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‘Avengers: Infinity War’ vs. ‘Black Panther’: 10 Factors That Will Determine Which Film Is Box-Office King

Both Marvel movies have very good reviews and a rabid fanbase, but only one will be king of the domestic box office.

“Avengers: Infinity War”

Marvel Studios

Will “Avengers: Infinity War” reach the level of “Black Panther” in North America? Three months ago, that question would be sacrilege. However, In its tenth weekend, “Black Panther” is still in the top 10, where it likely remains for at least one more weekend; it should end up around $700 million domestic gross, $1.360 billion worldwide.

Almost certainly, “Avengers” will best “Black Panther” in worldwide gross. “Black Panther” made about $650 million overseas, but recent top Marvel releases, including “Avengers: Age of Ultron,” saw about a 65/35 foreign-to-domestic share, with close to $1 billion overseas.

Opening-weekend estimates for “Avengers: Infinity War” are about $200 million, give or take $20 million; “Black Panther” opened to $241.9 over the President’s Day holiday weekend. Here are the cases for “Black Panther” and for “Avengers: Infinity War;” as always, all box-office figures adjusted.

“Black Panther”

Marvel

Why “Black Panther” Could Gross More

  • “Black Panther” was a standalone social phenomenon backed by strong reviews and original elements that made it stand out earlier this year, with limited blockbuster competition. It’s hard to see what factors another “Avengers” title has that come close to duplicating its appeal.
  • At $700 million, it will effectively tie with the first “Avengers” (2012) as the biggest Marvel (or for that matter, comic-book universe) film when adjusting to 2018 ticket prices. It’s a very big number, indeed the biggest other than “Star Wars: The Force Awakens” in 2012.
  • Only once before — in 2015, with “Force Awakens” and “Jurassic World” — have two films released in the same year reached that total. Two in the first half of a year would be unprecedented.
  • As with other genres, the longer it’s been since the last hit, the bigger the boost for the next. It’s been 72 days since “Panther” was released — the shortest gap ever between major Marvel movies.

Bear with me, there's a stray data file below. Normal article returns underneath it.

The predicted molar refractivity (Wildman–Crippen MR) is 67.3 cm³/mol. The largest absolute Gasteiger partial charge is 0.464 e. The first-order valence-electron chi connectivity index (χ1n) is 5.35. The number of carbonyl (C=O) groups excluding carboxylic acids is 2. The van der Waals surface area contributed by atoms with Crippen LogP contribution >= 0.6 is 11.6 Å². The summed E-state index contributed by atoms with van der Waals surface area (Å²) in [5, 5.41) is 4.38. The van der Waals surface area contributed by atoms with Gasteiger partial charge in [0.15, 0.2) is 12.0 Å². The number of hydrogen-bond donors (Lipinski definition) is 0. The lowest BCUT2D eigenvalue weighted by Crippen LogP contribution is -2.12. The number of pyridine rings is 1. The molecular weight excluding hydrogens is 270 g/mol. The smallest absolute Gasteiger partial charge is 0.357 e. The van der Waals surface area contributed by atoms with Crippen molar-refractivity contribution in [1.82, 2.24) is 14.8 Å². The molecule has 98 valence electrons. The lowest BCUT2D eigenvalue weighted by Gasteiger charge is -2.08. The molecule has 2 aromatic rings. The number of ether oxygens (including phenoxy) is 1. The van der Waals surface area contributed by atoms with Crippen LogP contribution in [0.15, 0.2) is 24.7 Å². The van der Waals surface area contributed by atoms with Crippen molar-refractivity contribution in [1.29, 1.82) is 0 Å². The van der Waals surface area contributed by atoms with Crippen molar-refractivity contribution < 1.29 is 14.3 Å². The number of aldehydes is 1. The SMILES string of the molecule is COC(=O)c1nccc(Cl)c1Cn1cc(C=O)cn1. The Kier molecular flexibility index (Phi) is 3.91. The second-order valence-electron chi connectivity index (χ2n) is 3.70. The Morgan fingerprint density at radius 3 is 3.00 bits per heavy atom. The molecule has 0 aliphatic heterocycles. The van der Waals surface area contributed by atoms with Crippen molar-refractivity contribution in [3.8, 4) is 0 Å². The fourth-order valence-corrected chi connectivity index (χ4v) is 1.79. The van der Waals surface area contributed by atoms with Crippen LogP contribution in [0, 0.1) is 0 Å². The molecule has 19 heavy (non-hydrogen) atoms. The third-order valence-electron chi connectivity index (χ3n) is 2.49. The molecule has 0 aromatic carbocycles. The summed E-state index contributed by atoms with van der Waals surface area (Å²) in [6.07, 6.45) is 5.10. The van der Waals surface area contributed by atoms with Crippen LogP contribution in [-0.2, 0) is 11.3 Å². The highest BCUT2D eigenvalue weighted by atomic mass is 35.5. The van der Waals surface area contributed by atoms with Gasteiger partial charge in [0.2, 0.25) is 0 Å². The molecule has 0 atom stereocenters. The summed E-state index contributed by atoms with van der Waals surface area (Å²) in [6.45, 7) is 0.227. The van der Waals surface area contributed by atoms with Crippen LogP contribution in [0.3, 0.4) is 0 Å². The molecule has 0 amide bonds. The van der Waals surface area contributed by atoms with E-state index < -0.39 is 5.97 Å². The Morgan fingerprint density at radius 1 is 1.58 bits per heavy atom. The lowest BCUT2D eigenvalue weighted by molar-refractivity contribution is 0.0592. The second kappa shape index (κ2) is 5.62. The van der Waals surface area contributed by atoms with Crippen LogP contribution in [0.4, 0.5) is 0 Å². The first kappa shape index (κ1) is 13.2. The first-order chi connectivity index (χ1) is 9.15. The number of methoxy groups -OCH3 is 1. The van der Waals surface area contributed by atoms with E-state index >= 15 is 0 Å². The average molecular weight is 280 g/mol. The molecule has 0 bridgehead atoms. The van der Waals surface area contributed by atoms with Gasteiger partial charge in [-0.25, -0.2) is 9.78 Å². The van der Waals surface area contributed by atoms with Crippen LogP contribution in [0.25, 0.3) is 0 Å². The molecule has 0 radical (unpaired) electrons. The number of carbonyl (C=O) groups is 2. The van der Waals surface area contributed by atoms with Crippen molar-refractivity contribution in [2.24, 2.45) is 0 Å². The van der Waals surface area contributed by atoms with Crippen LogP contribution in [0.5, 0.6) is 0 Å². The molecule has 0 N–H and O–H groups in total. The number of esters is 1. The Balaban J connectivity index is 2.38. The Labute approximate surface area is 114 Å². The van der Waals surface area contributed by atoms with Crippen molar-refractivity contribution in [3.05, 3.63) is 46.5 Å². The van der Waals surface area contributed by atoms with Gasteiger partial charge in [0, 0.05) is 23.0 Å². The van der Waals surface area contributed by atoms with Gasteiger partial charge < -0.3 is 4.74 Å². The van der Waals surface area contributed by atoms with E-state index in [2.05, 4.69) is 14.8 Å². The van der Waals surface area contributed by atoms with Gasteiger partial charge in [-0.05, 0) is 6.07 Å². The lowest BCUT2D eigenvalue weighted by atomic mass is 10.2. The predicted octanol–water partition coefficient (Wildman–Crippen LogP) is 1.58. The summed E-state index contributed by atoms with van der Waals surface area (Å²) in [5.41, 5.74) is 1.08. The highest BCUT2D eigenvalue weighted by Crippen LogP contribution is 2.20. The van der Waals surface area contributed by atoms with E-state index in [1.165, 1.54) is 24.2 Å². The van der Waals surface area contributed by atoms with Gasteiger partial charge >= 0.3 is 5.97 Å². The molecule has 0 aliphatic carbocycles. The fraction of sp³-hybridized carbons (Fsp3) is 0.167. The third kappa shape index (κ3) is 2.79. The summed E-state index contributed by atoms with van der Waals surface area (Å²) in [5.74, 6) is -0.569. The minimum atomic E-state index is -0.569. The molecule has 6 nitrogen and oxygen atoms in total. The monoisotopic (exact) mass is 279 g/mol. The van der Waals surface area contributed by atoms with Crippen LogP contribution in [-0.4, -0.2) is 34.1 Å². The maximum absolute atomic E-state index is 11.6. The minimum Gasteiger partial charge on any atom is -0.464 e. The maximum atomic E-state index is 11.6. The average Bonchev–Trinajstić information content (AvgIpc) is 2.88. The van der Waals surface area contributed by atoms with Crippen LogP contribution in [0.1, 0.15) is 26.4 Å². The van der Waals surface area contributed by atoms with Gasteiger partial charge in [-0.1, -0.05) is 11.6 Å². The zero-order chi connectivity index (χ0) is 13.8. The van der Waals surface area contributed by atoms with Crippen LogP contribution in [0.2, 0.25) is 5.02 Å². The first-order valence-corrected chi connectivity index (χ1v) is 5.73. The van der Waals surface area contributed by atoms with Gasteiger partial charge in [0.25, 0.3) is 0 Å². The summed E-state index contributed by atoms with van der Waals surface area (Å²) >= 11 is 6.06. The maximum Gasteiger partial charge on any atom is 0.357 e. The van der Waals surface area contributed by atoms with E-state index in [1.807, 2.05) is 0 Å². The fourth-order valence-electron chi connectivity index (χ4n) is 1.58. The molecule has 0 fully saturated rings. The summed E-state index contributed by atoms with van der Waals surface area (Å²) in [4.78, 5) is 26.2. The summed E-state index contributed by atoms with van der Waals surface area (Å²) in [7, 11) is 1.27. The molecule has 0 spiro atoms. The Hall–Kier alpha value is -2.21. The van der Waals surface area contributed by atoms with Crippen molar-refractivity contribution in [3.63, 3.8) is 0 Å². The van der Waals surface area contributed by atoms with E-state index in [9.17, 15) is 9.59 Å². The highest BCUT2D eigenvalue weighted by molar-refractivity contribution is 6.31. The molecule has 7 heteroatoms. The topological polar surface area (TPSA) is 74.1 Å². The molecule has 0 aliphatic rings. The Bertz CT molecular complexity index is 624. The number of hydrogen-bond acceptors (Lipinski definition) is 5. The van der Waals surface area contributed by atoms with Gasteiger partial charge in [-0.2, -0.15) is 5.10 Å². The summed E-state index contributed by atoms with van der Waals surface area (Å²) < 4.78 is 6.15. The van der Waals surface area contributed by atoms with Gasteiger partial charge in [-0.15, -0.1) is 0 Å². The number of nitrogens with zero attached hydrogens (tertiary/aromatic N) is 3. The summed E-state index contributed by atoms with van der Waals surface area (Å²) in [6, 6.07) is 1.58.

• The first “Avengers” grossed $705 million; the second $491 million. Historically, when a third Marvel entry outgrosses its  predecessors, it’s beating titles that fell in the $200 million-$400 million range. To achieve $500 million for the third installment would be terrific (it’s great for any film). To hit $700 million would be historic.
  • We have a recent precedent of an ensemble title that followed a big comic-book success. “Wonder Woman” late last summer surprised the industry as a female superhero film grossing over $400 million. “Justice League” followed five months later with all major D.C. Comics characters, including Wonder Woman, and grossed around $230 million. The momentum did not carry forward.

“Avengers: Infinity War”

Marvel Studios

Why “Infinity War” Could Gross More

  • “Black Panther” changed everything. Yes, they have been on steroids for years (nine films over $400 million so far), but with “Panther” approaching $700 million it proved the brand’s power is even more vital than its fans might have expected.  The two “Avengers” titles and “Panther” are three of the five biggest Marvel titles ever, and the new “Avengers” title could be primed for equal success.
  • “Panther” also added a lot of viewers who were generally less interested in Marvel films. Unlike some studios, Disney doesn’t release racial/ethnic demographics, but a 2015 study of Facebook Marvel fan sites showed 11 percent of its members were African-American and 19 percent were Latino. According to studies outside Disney, “Black Panther” showed opening-weekend audiences as 35 percent African American, 17 percent Latino.”Panther” clearly shows Marvel’s appeal is universal, but that title (not unexpectedly) thrived with black moviegoers (who normally are 14 percent of ticket buyers). In addition to the Black Panther, “Infinity” features most Marvel characters (Sony’s Spider-Man, but not Fox’s X-Men or Deadpool). Is the carryover interest worth $100 million-$200 million to “Infinity”? It will need to happen to achieve parity.
  • “Avengers: Infinity War” starts the “summer” movie season in the last weekend of April — one weekend before the May date owned by Marvel since “Spider-Man 3” in 2007. That extra week of breathing room is great strategy. The mid-February release of “Black Panther” had the luxury of limited competition (it grossed five times as much as any other 2018 release, an incredible dominance).It will be May soon, and big films will open, but in its first three weeks “Avengers” faces only Melissa McCarthy’s “Life of the Party” as a would-be breakout hit. (Marvel’s own “Deadpool 2” and Disney’s own “Solo: A Star Wars Story” come up May 18 and May 24, taking some of the wind out of the sails.)
  • With a $200 million opening weekend, and $250 million or more in the first week, “Avengers” could reach $500 million after three weeks, just as summer is about to begin. A great initial response means it could soar much higher.

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